I have a theory that this exhaustion is making dating apps worse at performing their function. When the apps were new, people were excited, and actively using them. Swiping “yes” on someone didn’t inspire the same excited queasiness that asking someone out in person does, but there was a fraction of that feeling when a match or a message popped up. Each person felt like a real possibility, rather than an abstraction.

The first Tinder date I ever went on, in 2014, became a six-month relationship. After that, my luck went downhill. In late 2014 and early 2015, I went on a handful of decent dates, some that led to more dates, some that didn’t—which is about what I feel it’s reasonable to expect from dating services. But in the past year or so, I’ve felt the gears slowly winding down, like a toy on the dregs of its batteries. I feel less motivated to message people, I get fewer messages from others than I used to, and the exchanges I do have tend to fizzle out before they become dates. The whole endeavor seems tired.

“I’m going to project a really bleak theory on you,” Fetters says. “What if everyone who was going to find a happy relationship on a dating app already did? Maybe everyone who’s on Tinder now are like the last people at the party trying to go home with someone.”

Now that the shine of novelty has worn off these apps, they aren’t fun or exciting anymore. They’ve become a normalized part of dating. There’s a sense that if you’re single, and you don’t want to be, you need to do something to change that. If you just sit on your butt and wait to see if life delivers you love, then you have no right to complain.

“Other than trying to go to a ton of community events, or hanging out at bars—I’m not really big on bars—I don’t feel like there’s other stuff to necessarily do to meet people,” Hyde says. “So it’s almost like the only recourse other than just sort of sitting around waiting for luck to strike is dating apps.”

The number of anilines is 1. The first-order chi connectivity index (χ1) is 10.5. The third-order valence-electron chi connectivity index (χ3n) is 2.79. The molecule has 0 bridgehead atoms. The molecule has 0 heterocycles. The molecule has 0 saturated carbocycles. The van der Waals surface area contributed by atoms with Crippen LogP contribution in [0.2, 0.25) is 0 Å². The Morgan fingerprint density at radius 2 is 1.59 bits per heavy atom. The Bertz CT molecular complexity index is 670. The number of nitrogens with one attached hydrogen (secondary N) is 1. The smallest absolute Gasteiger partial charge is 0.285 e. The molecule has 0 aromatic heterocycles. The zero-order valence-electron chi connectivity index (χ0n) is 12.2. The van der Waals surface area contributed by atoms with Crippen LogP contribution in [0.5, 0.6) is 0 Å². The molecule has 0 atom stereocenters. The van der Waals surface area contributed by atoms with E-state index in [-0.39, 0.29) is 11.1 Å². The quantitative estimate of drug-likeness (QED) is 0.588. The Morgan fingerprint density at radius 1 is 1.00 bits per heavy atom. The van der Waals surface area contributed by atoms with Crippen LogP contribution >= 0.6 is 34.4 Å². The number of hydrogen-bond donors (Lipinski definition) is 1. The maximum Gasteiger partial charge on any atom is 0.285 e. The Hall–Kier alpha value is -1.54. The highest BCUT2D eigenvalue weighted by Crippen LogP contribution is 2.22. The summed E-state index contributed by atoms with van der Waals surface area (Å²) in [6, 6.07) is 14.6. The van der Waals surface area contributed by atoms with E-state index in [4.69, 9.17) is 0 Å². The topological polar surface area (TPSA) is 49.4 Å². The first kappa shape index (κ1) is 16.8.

But then, if you get tired of the apps, or have a bad experience on them, it creates this ambivalence—should you stop doing this thing that makes you unhappy or keep trying in the hopes it might yield something someday? This tension may lead to people walking a middle path—lingering on the apps while not actively using them much. I can feel myself half-assing it sometimes, for just this reason. (...)

Whenever using a technology makes people unhappy, the question is always: Is it the technology’s fault, or is it ours? Is Twitter terrible, or is it just a platform terrible people have taken advantage of? Are dating apps exhausting because of some fundamental problem with the apps, or just because dating is always frustrating and disappointing? (...)

For this story I’ve spoken with people who’ve used all manner of dating apps and sites, with varied designs. And the majority of them expressed some level of frustration with the experience, regardless of which particular products they used.

I don’t think whatever the problem is can be solved by design. Let’s move on.

It's possible dating app users are suffering from the oft-discussed paradox of choice. This is the idea that having more choices, while it may seem good… is actually bad. In the face of too many options, people freeze up. They can’t decide which of the 30 burgers on the menu they want to eat, and they can’t decide which slab of meat on Tinder they want to date. And when they do decide, they tend to be less satisfied with their choices, just thinking about all the sandwiches and girlfriends they could have had instead.

The paralysis is real: According to a 2016 study of an unnamed dating app, 49 percent of people who message a match never receive a response. That’s in cases where someone messages at all. Sometimes, Hyde says, “You match with like 20 people and nobody ever says anything.”

“There’s an illusion of plentifulness,” as Fetters put it. “It makes it look like the world is full of more single, eager people than it probably is.”

Just knowing that the apps exist, even if you don’t use them, creates the sense that there’s an ocean of easily-accessible singles that you can dip a ladle into whenever you want.

“It does raise this question of: ‘What was the app delivering all along?’” Weigel says. “And I think there's a good argument to be made that the most important thing it delivers is not a relationship, but a certain sensation that there is possibility. And that's almost more important.”

Whether someone has had luck with dating apps or not, there’s always the chance that they could. Perhaps the apps’ actual function is less important than what they signify as a totem: A pocket full of maybe that you can carry around to ward off despair.

by Julie Beck, The Atlantic |  Read more:
Image: Chelsea Beck

The Meatball or the Worm?